Look to the heavens this week, and you might just catch a glimpse of a 'shooting star'.
A meteor shower associated with the elusive Halley's Comet rolls into the night's sky this month, producing a cosmic show for anyone looking towards the stars.
Here's everything you need to know about them:
What are the Eta Aquariids?
The Eta Aquariids are associated with Halley's Comet, which famously only comes to Earth's region of the solar system once every 74 -79 years, and won't be visible from our planet again until 2061.
The meteors that make up the Eta Aquariids shower do originate from the scarcely sighted comet, however the debris broke away from it hundreds of years ago.
The comet's current orbit does not pass close enough to Earth to be a source of meteoric activity.
How to see them
The meteor shower has been going on above our heads for a couple of weeks, and runs roughly from April 19 - May 28.
However, it is this week when budding astronomers are likely to get the best show, as the shower peaks on the night of May 6 into May 7.
The Eta Aquarids should be visible with the naked eye, though weather makes an impact, and with British skies often clouded over, spotting the meteors might be easier said than done.
Living in an area with minimal light pollution will increase your chances of spotting a meteor.
Those living in built up areas would usually be advised to travel to less populated spaces if they really want to see the shower, but with ongoing lockdown restrictions and the coronavirus pandemic, that is not advised.
Wrapping up in warm clothes is recommended, and you should allow up to 20 minutes for your eyes to fully adjust to the night sky.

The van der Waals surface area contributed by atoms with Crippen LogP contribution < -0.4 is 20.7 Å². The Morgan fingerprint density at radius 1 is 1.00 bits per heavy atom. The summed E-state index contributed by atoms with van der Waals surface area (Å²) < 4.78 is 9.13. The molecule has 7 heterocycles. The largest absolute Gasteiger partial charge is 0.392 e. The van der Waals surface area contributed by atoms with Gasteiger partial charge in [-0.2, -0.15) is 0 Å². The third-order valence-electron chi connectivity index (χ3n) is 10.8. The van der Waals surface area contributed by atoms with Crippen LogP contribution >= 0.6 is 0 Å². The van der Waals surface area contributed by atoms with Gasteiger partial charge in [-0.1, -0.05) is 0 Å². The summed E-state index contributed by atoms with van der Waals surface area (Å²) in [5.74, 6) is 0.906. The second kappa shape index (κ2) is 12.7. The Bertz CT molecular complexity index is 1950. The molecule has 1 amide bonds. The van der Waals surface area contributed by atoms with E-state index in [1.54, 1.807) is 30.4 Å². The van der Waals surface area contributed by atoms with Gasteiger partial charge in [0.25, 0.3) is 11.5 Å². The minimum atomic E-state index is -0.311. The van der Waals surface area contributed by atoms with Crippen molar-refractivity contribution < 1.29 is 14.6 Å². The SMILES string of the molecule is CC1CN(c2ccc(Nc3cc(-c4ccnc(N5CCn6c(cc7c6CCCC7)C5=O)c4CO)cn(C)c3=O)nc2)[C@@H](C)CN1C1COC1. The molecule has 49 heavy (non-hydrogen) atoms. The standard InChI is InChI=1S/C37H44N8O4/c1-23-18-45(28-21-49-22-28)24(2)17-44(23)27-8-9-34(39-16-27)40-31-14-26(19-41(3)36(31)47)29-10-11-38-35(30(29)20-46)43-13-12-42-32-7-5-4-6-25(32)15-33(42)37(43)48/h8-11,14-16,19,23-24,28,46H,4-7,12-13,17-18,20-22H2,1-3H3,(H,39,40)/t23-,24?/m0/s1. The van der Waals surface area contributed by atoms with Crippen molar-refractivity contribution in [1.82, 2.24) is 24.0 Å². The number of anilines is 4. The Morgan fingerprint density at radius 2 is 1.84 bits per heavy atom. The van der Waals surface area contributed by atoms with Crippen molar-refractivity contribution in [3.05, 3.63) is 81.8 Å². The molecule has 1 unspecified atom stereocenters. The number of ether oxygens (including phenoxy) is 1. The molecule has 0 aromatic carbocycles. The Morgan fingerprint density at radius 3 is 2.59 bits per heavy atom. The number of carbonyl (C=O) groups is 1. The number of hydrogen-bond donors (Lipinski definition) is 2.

When to see them
The best time to catch the meteors is in the hours just before dawn.
The Eta Aquariids get their name because they appear to originate from the constellation Aquarius, found in the southern sky.
Looking in that direction might give you a better chance at spotting a meteor, but they can appear from anywhere in the sky.
How ‘spectacular’ will it be?
The Eta Aquariids are not one of the year's most spectacular meteor showers, but they'll still offer up plenty of 'shooting stars' for those willing to put the time in.
They usually peak at around 55 meteors per hours - that's just under one a minute - and those getting up early to see them will notice the rate increase steadily as the sun comes up.
Any 'shooting stars' you do see will be streaking through the atmosphere at approximately 66 kilometres a second - or 147,638 miles per hour.
When is the next meteor shower?
If the weather doesn't play out in your favour and you're unable to catch any meteors in May, it might be a bit of a wait until you can again.
There are plenty of minor showers - those that serve up three meteors an hour for instance - but the next significant one comes in August.
That's when the Perseids begin; they will peak on 13 August, and can deliver up to 110 meteors an hour.